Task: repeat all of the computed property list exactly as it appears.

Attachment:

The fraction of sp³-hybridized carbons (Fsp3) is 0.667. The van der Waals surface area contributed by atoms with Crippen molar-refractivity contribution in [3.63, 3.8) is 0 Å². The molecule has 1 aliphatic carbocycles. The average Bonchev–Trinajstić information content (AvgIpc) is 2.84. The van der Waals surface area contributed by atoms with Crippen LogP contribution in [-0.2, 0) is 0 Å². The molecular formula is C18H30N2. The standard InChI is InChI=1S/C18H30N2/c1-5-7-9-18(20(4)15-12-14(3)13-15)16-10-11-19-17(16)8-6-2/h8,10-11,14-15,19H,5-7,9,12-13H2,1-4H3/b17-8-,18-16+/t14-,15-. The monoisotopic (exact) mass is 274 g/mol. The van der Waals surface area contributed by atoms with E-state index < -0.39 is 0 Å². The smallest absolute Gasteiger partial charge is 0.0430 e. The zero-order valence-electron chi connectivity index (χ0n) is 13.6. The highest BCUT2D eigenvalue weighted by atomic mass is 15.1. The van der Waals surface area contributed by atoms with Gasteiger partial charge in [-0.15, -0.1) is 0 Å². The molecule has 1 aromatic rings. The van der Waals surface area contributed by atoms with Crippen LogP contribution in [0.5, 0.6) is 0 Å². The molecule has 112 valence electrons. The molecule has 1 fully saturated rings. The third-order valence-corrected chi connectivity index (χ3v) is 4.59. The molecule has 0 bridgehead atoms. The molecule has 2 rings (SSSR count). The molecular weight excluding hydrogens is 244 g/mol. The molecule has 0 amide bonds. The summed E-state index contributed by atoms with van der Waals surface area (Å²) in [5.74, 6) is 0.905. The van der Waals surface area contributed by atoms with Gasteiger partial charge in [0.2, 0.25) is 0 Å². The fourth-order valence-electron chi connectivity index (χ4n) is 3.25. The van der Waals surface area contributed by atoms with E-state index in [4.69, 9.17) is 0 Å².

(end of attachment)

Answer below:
The fraction of sp³-hybridized carbons (Fsp3) is 0.667. The van der Waals surface area contributed by atoms with Crippen molar-refractivity contribution in [3.63, 3.8) is 0 Å². The molecule has 1 aliphatic carbocycles. The average Bonchev–Trinajstić information content (AvgIpc) is 2.84. The van der Waals surface area contributed by atoms with Crippen LogP contribution in [-0.2, 0) is 0 Å². The molecular formula is C18H30N2. The standard InChI is InChI=1S/C18H30N2/c1-5-7-9-18(20(4)15-12-14(3)13-15)16-10-11-19-17(16)8-6-2/h8,10-11,14-15,19H,5-7,9,12-13H2,1-4H3/b17-8-,18-16+/t14-,15-. The monoisotopic (exact) mass is 274 g/mol. The van der Waals surface area contributed by atoms with E-state index < -0.39 is 0 Å². The smallest absolute Gasteiger partial charge is 0.0430 e. The zero-order valence-electron chi connectivity index (χ0n) is 13.6. The highest BCUT2D eigenvalue weighted by atomic mass is 15.1. The van der Waals surface area contributed by atoms with Gasteiger partial charge in [-0.15, -0.1) is 0 Å². The molecule has 1 aromatic rings. The van der Waals surface area contributed by atoms with Crippen LogP contribution in [0.5, 0.6) is 0 Å². The molecule has 112 valence electrons. The molecule has 1 fully saturated rings. The third-order valence-corrected chi connectivity index (χ3v) is 4.59. The molecule has 0 bridgehead atoms. The molecule has 2 rings (SSSR count). The molecular weight excluding hydrogens is 244 g/mol. The molecule has 0 amide bonds. The summed E-state index contributed by atoms with van der Waals surface area (Å²) in [5.74, 6) is 0.905. The van der Waals surface area contributed by atoms with Gasteiger partial charge in [0.2, 0.25) is 0 Å². The fourth-order valence-electron chi connectivity index (χ4n) is 3.25. The van der Waals surface area contributed by atoms with E-state index in [4.69, 9.17) is 0 Å².